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Pneumococcal pulmonary infection, septicaemia and survival in young zinc–depleted mice*

Published online by Cambridge University Press:  09 March 2007

Tor A. Strand
Affiliation:
Centre for International Health and Department of Microbiology and Immunology, The Gade Institute, University of Bergen, NorwayN-5021
David E. Briles
Affiliation:
Department of Microbiology, University of Alabama, Birmingham, AL 35294, USA
Håkon K. Gjessing
Affiliation:
Centre for International Health and Department of Microbiology and Immunology, The Gade Institute, University of Bergen, NorwayN-5021
Amund Maage
Affiliation:
Institute of Nutrition, Directorate of Fisheries, Bergen, NorwayN-5024
Maharaj K. Bhan
Affiliation:
Department of Paediatrics, All India Institute of Medical Sciences, 110029 New Delhi, India
Halvor Sommerfelt
Affiliation:
Centre for International Health and Department of Microbiology and Immunology, The Gade Institute, University of Bergen, NorwayN-5021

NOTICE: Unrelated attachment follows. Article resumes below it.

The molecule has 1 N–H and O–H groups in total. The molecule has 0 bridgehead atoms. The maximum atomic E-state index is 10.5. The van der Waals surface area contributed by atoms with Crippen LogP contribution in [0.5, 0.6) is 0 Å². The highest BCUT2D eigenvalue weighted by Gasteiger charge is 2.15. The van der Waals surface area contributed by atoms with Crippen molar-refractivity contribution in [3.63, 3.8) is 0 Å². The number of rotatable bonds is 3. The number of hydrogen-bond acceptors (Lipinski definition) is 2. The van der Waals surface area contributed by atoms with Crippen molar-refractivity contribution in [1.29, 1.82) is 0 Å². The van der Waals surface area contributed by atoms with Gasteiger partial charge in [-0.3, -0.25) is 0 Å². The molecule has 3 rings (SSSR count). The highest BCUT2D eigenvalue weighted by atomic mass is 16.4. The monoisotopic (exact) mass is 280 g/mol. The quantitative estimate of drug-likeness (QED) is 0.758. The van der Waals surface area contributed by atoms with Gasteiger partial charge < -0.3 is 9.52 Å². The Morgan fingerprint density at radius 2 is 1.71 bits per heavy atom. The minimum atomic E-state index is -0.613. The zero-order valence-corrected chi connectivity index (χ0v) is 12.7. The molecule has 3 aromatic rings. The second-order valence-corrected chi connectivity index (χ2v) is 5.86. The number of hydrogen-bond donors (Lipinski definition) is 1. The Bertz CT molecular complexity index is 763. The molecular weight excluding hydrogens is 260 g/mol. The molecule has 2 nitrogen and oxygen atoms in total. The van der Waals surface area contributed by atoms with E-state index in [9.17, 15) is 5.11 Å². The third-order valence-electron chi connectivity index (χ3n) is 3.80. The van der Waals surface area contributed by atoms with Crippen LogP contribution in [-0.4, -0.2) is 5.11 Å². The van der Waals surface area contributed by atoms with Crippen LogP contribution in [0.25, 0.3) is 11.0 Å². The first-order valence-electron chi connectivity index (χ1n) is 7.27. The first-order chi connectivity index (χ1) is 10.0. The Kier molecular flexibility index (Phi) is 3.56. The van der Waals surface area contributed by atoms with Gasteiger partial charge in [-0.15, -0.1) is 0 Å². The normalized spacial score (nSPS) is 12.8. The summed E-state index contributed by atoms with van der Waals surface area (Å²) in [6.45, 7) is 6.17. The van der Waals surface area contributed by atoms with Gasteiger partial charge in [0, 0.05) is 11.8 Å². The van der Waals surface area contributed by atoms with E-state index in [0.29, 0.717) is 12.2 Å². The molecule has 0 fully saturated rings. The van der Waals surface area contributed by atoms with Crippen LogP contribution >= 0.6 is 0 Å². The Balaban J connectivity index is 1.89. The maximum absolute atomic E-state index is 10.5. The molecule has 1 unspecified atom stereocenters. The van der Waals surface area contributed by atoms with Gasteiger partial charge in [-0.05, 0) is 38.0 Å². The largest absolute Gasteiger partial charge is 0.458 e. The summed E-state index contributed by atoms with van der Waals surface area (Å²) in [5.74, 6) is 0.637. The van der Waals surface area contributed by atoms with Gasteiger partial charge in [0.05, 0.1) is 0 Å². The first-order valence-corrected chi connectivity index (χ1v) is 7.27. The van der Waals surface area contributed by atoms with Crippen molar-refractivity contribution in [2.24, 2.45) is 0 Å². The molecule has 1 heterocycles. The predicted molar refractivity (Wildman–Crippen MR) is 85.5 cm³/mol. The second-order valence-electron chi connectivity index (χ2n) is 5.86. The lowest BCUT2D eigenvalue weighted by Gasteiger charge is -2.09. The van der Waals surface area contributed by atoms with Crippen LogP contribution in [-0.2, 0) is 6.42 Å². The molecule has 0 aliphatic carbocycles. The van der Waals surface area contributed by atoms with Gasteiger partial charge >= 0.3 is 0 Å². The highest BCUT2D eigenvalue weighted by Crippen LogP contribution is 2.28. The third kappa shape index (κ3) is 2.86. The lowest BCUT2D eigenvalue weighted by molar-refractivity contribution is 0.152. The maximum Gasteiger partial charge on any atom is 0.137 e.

Corresponding
E-mail address:
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Abstract

The aim of the present study was to explore whether mice fed a diet low in Zn (2·0 mg Zn/kg diet) for a relatively short period of time were more prone to severe Streptococcus pneumoniae infection than mice fed a normal diet (25 mg elemental Zn/kg). The Zn-deficient mice were compared with mice in two Zn-adequate control groups; one pair-fed and another with free access to the diet. After 2 weeks feeding, the mice were infected intranasally under anaesthesia with a suspension containing about 107 pneumococci. Clinical status was observed every day and blood samples were examined for S. pneumoniae every second day for a week. All infected mice examined carried the infecting strain intranasally. The survival time and time before positive blood culture were significantly shorter in the Zn-depleted group than in the pair-fed Zn-adequate group (hazard ratios 15·6 and 3·2, P<0·0001 and P=0·045 respectively). At the end of the observation period, ten of the twelve mice in the Zn-deficient group were dead while one of twelve and two of twelve were dead in the two Zn-adequate control groups. This study shows that even acutely-induced Zn deficiency dramatically increases the risk of serious pneumococcal infection in mice.

Type
Research Article
Copyright
Copyright © The Nutrition Society 2001

Footnotes

*

This study has been presented in part: Strand TA, Briles DE, Maage A, Gjessing H, Blomberg B, Bhan Mk & Sommerfelt H (1998) Pneumococcal pulmonary infection and septicemia in zinc deficient mice. Proceedings of the 8th International Congress of Infectious Diseases, Boston, pp. 317, Abstr. 94.019.

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